Monday, April 24, 2006

Maybe That's Why

By The Windjammer

I have been losing a lot of sleep lately wondering why Americans do not understand that we are at war. This one may turn out to be more important to our continued existence than any of the others in which we have been involved since the Spanish first started stealing land from the natives and committing mass murders on any who managed to escape death by the firesticks, sharp knives and K-9 corps of the invaders. The mass murders were from the newfangled diseases the invaders brought with them, minor ailments such as syphilis, smallpox, gonorrhea, tuberculosis and other assorted maladies against which the natives had no natural immunity or resistance.

P.S. I just read that the illegal immigrants into this country are now claiming that it was theirs first (a whopper of a lie) and they want it all back because their ancestors lost it in a fair fight with some Texicans aided by a few Tennessee hillbillies. There is ample evidence that some of the earlier settlers lived a bit south of Possum Kingdom Lake (TX) as much as 19,000 years ago. How about that for first comers?

I have reached the conclusion that the apathy is the result of poor eyesight, or rather the lack of being able to spot anything which would separate the enemy from the friendly folk who are being slaughtered right and left by their own kith and kin.

Back there at the time of the War for Independence, every colonial knew immediately who he should shoot at because he would be wearing a red coat. That was about the only thing that distinguished one from the other, since most of the foes and practically all the friends came from the British Isles or some other equally familiar place in Western Europe. The War of 1812 was the same. Every enemy would be flying the Union Jack, thereby making identification rather simple.

During The War Between the Sections, identification of an enemy became a bit more difficult, but, Heck Far, anyone ought to be able to recognize his own brother or uncle, even at a distance and over open sights.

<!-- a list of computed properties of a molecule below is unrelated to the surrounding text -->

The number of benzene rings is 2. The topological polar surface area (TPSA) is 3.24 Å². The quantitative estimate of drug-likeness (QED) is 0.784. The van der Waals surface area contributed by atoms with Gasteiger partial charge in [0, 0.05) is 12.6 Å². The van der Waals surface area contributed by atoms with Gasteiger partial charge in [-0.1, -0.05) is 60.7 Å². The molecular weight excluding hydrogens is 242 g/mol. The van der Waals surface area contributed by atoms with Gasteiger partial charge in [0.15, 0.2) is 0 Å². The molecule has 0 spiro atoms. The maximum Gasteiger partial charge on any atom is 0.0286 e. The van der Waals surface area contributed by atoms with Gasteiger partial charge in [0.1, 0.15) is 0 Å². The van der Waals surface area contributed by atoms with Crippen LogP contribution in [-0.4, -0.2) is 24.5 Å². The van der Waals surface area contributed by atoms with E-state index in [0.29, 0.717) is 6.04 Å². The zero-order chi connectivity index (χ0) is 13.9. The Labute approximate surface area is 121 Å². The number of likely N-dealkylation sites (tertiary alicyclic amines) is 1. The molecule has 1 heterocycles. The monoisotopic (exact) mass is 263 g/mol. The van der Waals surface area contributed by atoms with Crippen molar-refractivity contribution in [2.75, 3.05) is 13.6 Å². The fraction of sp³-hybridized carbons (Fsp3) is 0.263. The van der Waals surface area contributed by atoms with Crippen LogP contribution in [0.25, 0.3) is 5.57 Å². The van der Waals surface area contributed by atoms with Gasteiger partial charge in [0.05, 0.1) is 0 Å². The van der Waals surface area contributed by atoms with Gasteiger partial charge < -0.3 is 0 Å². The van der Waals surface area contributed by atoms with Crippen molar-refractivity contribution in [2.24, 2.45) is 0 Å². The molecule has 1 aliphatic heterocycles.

World War I didn’t leave a whole lot of doubt. The combatants may have looked alike, but the enemy wore those helmets with the little pointy thing on top. An old vet told me that if you aimed at the very top of that little spike at 300 yards, you would likely hit the wearee right smack in the nose. Bullet drop, you know.

World War Two cleared up the I.D. problem considerably. The Nazis wore brown shirts and that backward swastika. Il Duce, not to be outdone by his friend and cohort, Adolph, went one shade darker and dressed his Fascisti in black shirts. The colors were so common that the boys who were to grow up to become storm troopers were called Brown Shirts and the ones who were to become Benito’s right-hand men were called, of all things, Black Shirts.

We had, in most cases, an enemy who could be easily identified so that we wouldn’t shoot any of our own or of our friends. And everybody carried his weapon on the outside.

Not so in this war. To an untrained eye (and I suppose even to a trained eye) all burkhas look pretty much alike unless they are white and covered with those little black dots. And it is almost impossible to tell at first glance what a body has strapped to his (or her) body underneath the poochy-out part of his aba. Heck Far, the guy standing beside you at the supermarket may suddenly blow himself to smithereens and mingle your bits and pieces with his bits and pieces until it is all but impossible to tell afterward who was which. Chances are about 237 to 1 that he won’t even be carrying a burgee so you would know to move a quarter mile or so to your right. F-A-S-T!

If you want to add a little confusion to your reckoning, the guy probably doesn’t care whether you are a good friend and ally or one of his bitter enemies. (He’s bitter while you don’t even know there is a war going on).

Put that in your hookah and smoke it.

Technorati Tags: , , , ,

1 comment:

Anonymous said...
This comment has been removed by a blog administrator.